They left the Maryland Historical Society tucked inside the coat pockets and notebooks of Barry Landau and his assistant, but the historical documents returned in manila envelopes, neatly packed inside a gray cardboard file box. Authorities continue to reunite more than 10,000 items "of cultural heritage" to museums and libraries along the East Coast that were targeted by Landau and his assistant Jason Savedoff. This month the Maryland Historical Society has received about one-third of 60 documents stolen.
NEWS
By Theresa Sintetos, The Baltimore Sun | March 1, 2013
The U.S. Postal Service issued an illustration of a bank swallow by Maryland artist Matt Frey Friday as a stamped envelope, the second in a four-part series of swallows by Frey commissioned by the organization. The bird is the smallest swallow in North America, and adorns the seventh stamped envelope issued by the Post Office this year. A Baltimore native, Frey graduated from Syracuse University's College of Visual and Performing Arts with a degree in illustration in 1996. He has done illustrations for Discover Magazine, National Geographic Magazine and the Smithsonian Air and Space Museum, among others.
EXPLORE
October 20, 2011
Opening the envelope at an awards show is the suspenseful buildup to the announcement of a winner: best picture, top dog, most original costume or whatever. The only winners if the development envelope, Harford County's chief planning tool, is opened are likely to be a few well-positioned developers. It's been 14 years since Harford County expanded the territory it regards as prime for development, and that territory still includes a fairly substantial amount of land prime for building.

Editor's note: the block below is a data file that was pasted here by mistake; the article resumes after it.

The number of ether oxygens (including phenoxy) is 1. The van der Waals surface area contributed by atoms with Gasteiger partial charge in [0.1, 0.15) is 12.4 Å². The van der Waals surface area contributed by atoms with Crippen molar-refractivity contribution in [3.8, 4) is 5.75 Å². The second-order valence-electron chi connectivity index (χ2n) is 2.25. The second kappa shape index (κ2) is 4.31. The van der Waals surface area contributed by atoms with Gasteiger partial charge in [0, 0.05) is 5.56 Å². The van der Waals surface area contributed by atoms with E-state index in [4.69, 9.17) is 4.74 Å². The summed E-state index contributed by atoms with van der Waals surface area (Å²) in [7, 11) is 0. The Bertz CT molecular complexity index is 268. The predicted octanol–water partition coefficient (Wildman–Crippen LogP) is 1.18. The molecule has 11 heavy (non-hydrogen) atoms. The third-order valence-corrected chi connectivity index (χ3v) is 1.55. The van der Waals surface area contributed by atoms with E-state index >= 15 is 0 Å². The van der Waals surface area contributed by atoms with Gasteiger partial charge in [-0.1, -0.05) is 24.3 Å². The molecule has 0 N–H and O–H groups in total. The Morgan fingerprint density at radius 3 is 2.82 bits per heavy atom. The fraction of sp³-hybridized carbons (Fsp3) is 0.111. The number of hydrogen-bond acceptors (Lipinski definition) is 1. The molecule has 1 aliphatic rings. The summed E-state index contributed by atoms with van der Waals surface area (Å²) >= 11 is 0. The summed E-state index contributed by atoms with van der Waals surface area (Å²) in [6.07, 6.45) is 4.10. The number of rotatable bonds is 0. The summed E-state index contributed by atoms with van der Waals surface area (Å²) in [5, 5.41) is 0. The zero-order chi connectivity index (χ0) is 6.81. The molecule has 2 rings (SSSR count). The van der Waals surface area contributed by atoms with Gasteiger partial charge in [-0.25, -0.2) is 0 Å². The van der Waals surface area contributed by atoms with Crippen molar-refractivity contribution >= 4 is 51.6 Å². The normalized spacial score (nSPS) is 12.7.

NEWS
By David Zurawik and The Baltimore Sun | October 11, 2011
Nobody does investigative journalism on TV like Public Television's "Frontline" -- nobody, and that includes "60 Minutes. " And Tuesday night at 9, the venerable series revisits Ft. Detrick in Frederick, Maryland, and the case of anthrax researcher Bruce Ivins who killed himself in 2008 as the FBI zeroed in on him as its prime suspect in the case of deadly envelopes of anthrax sent through the mail. According to this hard-edged report done in partnership with McClatchy Newspapers and Propublica, the FBI did more than zero in. Under tremendous pressure to solve the case that started in 2001 with anthrax mailed to U.S. senators and network anchors, the agency squeezed Ivins hard -- using every trick in the book to get a confession out of him even as he insisted on his innocence to the end. Ivins was a troubled guy with some distinctive kinks, the report acknowledges, but even FBI consultants in the case now admit that the agency overstated its evidence and never found a smoking gun to prove the researcher's guilt.
NEWS
By Nick Madigan, The Baltimore Sun | December 22, 2010
At the foot of the altar in the cavernous church, six coffins — three of them child-sized and all but one white — lay in a semicircle, surrounded by a forest of flowers. Photographs of the dead sat atop each casket, along with balloons and stuffed toys. Hundreds of mourners packed the pews Wednesday, seeking solace in song and prayer as they remembered six members of a family who perished when their house burst into flames on a frigid night last week. Sobs pierced the hymns and chants.